This progression of efficiency has taken the better part of 100 years to play out.

        I would disagree that you can’t compare music to other industries because you see this in film, books, art, music, sports and elsewhere. He’ll, we’re even out-sourcing legal work to India now.

  • Alexkhan2000

    Reflecting more on the sad state of the music industry, an old one-hit wonder popped up in my mind: 'Video Killed The Radio Star' by the Buggles three decades ago. Although that song lamented the dawning of the MTV age, it was quite prophetic in how video would thoroughly trample the recorded music medium. In the big scheme of things, music simply became a "soundtrack" that was no longer able to stand on its own. Soon we had the likes of Michael Jackson, Prince and Madonna dominate the music scene with their visual agenda that effectively overwhelmed the music in the pop culture consciousness. Real musicianship got relegated to the position of supporting what's most important: the visual spectacle.

    Just look at the home audio industry with the surround home theater systems that really aren't ideal for taking in Bach or Simon & Garfunkel songs. Music is now just a soundtrack for films, videos and even our own lives – from working out at the gym, driving down the freeway or in the kitchen as we munch on a snack. As Metallica sang on one of their better tunes from '91, 'Sad But True'…

    • asymco

      What's so sad about this? Music in the 19th century was a live performance and great musicians like Sousa lamented recording technology as the end of communal singing and the death of individuals singing (he was right). Recordings disrupted live. Now digital disrupted recording. Time for something new. It's not sad. The music never died. There is more music now than ever. Personal devices mean music consumption is at an all-time high. What's sad is that musicians don't celebrate that their art is more widely consumed than ever. As a blogger, I'd be thrilled if more people read my stuff.

      • Alexkhan2000

        Perhaps I'm part of the old dwindling school that sat down and just focused on the music and nothing else. Whether it's the type of music I listen to or concerts I attend, the visual aspects mean nothing unless the music itself can stand on its own. My commentary is that music is no longer the center in popular culture as it was in the 60's and the 70's when we eagerly looked forward to a new album by our favorite artists.

        But I understand that times change and people need to adapt – including the musicians. I deal with a lot of world class musicians in the fusion, progressive, jazz type of fields (mostly instrumental and improvisational) so perhaps I'm looking at things from a very minority point of view. Such advanced and esoteric music has a very small audience and that audience is getting smaller by the year. It takes too much work to just understand what they're doing.

        Why is the music industry shrinking so drastically in terms of dollars spent? The number of people getting into it is certainly increasing proportionally to population growth but the money isn't there. I live in LA (still the world's capital of recorded music and the entertainment business) and it's really difficult to find any sort of good live music anywhere. It's virtually non-existent.

        The music industry competes with other "recreational" industries – sports, video games, movies, and even the PC and smartphone industries – because they offer activities that take up the consumers' time. They are all competing for the eyeballs and minds of these people. Kids today don't want to put in the time to practicing the piano, a violin or a guitar. Learning to play music in the early stages is a very tedious and frustrating experience. Kids today do not have the self-discipline and the patience to learn an instrument properly when they could just turn on the X-Box and get instant thrills.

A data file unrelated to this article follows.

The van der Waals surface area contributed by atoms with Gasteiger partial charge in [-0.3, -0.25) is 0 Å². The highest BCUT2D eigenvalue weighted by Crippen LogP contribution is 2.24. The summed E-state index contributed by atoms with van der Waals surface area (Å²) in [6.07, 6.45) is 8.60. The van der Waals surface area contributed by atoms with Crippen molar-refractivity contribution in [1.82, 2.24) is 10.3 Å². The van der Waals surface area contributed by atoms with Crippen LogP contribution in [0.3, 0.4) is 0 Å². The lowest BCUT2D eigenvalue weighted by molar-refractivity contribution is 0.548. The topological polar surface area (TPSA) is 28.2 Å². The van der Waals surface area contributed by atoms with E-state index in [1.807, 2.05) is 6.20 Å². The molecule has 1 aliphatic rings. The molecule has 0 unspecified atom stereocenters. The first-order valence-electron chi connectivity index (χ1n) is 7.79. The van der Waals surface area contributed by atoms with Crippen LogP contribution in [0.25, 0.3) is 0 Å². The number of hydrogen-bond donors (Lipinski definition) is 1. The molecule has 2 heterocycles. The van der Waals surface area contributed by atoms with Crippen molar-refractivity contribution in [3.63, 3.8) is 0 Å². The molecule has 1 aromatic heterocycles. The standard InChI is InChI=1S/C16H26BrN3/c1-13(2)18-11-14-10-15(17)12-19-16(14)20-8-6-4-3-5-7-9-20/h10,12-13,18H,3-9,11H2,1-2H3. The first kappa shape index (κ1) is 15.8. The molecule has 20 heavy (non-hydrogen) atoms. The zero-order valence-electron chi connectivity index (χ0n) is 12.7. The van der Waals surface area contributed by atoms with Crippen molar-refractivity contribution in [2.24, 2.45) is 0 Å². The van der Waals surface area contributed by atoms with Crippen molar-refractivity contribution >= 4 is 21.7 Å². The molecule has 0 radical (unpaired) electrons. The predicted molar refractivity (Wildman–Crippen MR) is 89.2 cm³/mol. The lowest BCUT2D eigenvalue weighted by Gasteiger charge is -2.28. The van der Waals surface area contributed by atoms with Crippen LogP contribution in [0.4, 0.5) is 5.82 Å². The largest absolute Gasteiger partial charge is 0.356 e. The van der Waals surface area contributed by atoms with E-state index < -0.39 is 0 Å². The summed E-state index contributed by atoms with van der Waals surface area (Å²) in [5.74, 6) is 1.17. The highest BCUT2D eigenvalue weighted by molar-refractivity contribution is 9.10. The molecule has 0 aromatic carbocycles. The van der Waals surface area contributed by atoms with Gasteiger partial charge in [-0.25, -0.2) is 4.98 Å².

The people in our industry lament about this all the time. And it's a very small industry. For instance, the global market for electric guitars is about 3 million units annually and that includes the $99 guitars that one may see in Costco and other mass merchandisers. Heck, Nokia sells that many phones in less than 3 days. I've been in this industry for 20+ years and it's just not growing in proportion to the rest of the world's growth – both in population and economic growth.

        That being said, there really is more good music out there than there has ever been, but most of it never gets heard. Any guy can record a CD in his bedroom now and *try* to sell it through the Internet but who'll buy music online of someone who they've never heard of. There are literally hundreds of thousands of artists trying to get heard. How does one filter all this stuff to find a few gems?

        I know musicians who hit it big with certain bands in the 80's and they had mansions and drove Ferraris. Now they live with their parents or in a small apartment teaching to just get by. World-renowned fusion virtuosos have to crash at a friend's home's sofa for months at a time because they just don't have the money. It's a very common thing. Oh, I know some quite successful (financially) musicians and producers as well, but they're quite rare and often not a reflection of true musical talent. In sports, one either performs and wins or doesn't. In music, the most talented have no guarantees that they'll be able to pay the rent doing what they do best.

  • Jackifus

    Yet, music is an integral part of a video experience.

    It’s remarkably hard to casually incorporate music into a creation. So many people are making videos, it’s a new market for the industry.

    But, music licenses are all negotiated per work. So there’s no easy predicting for cost and no easy way to purchase.

    Lost opportunity

  • berult

    Music is conversation, …in boundary less infinity. Like light to your sight, it waves its ways through weighed ether only to be objected by metaphoric and parabolic ears.

    How dare one wish to non-commoditize such a brotherly commodity?